// In Lovelace's diagram, the below appears as v5 / v4, which is incorrect.

Does this mean Ada also invented the first bug?

### cbarrick commented Aug 20, 2018

@turnspike: Indeed. According to the article for which this code was written:

In her “diagram of development,” Lovelace gives the fourth operation as `v5 / v4`. But the correct ordering here is `v4 / v5`. This may well have been a typesetting error and not an error in the program that Lovelace devised. All the same, this must be the oldest bug in computing. I marveled that, for ten minutes or so, unknowingly, I had wrestled with this first ever bug.

### gchilds commented Aug 20, 2018

I wasn’t expecting to see floats.

### rjmunro commented Aug 20, 2018

@gchilds I think the floats would have been fixed point decimals in the original machine - they are both just the most convenient way to approximate fractional values in the relevant architecture.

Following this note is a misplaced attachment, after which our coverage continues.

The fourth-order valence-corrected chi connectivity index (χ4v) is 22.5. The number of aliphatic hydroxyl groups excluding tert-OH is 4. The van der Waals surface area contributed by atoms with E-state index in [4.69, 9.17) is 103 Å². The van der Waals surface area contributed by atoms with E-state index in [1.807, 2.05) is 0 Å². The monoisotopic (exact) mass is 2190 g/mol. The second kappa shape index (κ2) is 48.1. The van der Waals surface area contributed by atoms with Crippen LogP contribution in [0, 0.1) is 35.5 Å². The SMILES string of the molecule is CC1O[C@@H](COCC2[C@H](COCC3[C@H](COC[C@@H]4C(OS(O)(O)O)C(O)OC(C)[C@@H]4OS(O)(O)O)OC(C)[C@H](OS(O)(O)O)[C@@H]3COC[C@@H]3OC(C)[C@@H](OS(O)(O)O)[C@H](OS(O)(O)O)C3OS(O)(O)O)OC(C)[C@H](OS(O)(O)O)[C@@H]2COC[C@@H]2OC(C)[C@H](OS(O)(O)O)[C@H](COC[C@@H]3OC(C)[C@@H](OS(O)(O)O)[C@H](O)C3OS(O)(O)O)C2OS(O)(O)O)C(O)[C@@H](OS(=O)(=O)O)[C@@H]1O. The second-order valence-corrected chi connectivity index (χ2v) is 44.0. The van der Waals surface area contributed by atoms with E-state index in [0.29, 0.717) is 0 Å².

### dralley commented Aug 20, 2018

Why are operations 17-20 commented out? Is it intentional?

### Alphadelta14 commented Aug 20, 2018

17-20 is the second loop of 13-16., just with updated comments.

This may well have been a typesetting error and not an error in the program

Yes! I hear this all the time ... 🐛

### ricest commented Aug 27, 2018

This may well have been a typesetting error and not an error in the program

Yes! I hear this all the time ...

It does just sound like an excuse but there's quite likely to be something to that. This was one of the reasons that Knuth developed TeX. Your options were bodge the notation on your typewriter or pay someone who knew typesetting but not your math to make it look good.

### neopaf commented Sep 8, 2018

Thanks for the article and the code!
About “the bug”, please take a look at a column with Statement of Results. It’s contents of v4 divided by contents of v5. So the idea was perfect.